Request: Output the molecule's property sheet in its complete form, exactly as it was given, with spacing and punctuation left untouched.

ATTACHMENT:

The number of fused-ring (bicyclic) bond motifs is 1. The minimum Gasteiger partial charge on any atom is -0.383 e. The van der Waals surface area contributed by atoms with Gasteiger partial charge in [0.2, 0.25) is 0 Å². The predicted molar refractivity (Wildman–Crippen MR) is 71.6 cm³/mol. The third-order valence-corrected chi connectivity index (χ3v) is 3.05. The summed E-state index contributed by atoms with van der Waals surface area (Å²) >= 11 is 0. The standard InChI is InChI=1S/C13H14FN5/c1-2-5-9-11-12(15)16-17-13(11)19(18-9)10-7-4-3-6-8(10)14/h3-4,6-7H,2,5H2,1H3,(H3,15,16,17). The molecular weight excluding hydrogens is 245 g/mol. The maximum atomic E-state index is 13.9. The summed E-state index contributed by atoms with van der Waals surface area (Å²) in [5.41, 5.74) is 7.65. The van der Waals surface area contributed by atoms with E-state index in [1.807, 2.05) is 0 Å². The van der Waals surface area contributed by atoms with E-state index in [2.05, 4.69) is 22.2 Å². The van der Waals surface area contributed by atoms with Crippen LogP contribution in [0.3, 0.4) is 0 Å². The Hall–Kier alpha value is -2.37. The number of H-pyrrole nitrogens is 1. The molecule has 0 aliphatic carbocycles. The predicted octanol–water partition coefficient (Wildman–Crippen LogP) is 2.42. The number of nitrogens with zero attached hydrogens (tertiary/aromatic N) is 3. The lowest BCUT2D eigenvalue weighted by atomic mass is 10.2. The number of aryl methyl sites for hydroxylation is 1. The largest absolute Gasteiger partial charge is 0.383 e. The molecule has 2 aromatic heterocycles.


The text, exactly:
The number of fused-ring (bicyclic) bond motifs is 1. The minimum Gasteiger partial charge on any atom is -0.383 e. The van der Waals surface area contributed by atoms with Gasteiger partial charge in [0.2, 0.25) is 0 Å². The predicted molar refractivity (Wildman–Crippen MR) is 71.6 cm³/mol. The third-order valence-corrected chi connectivity index (χ3v) is 3.05. The summed E-state index contributed by atoms with van der Waals surface area (Å²) >= 11 is 0. The standard InChI is InChI=1S/C13H14FN5/c1-2-5-9-11-12(15)16-17-13(11)19(18-9)10-7-4-3-6-8(10)14/h3-4,6-7H,2,5H2,1H3,(H3,15,16,17). The molecular weight excluding hydrogens is 245 g/mol. The maximum atomic E-state index is 13.9. The summed E-state index contributed by atoms with van der Waals surface area (Å²) in [5.41, 5.74) is 7.65. The van der Waals surface area contributed by atoms with E-state index in [1.807, 2.05) is 0 Å². The van der Waals surface area contributed by atoms with E-state index in [2.05, 4.69) is 22.2 Å². The van der Waals surface area contributed by atoms with Crippen LogP contribution in [0.3, 0.4) is 0 Å². The Hall–Kier alpha value is -2.37. The number of H-pyrrole nitrogens is 1. The molecule has 0 aliphatic carbocycles. The predicted octanol–water partition coefficient (Wildman–Crippen LogP) is 2.42. The number of nitrogens with zero attached hydrogens (tertiary/aromatic N) is 3. The lowest BCUT2D eigenvalue weighted by atomic mass is 10.2. The number of aryl methyl sites for hydroxylation is 1. The largest absolute Gasteiger partial charge is 0.383 e. The molecule has 2 aromatic heterocycles.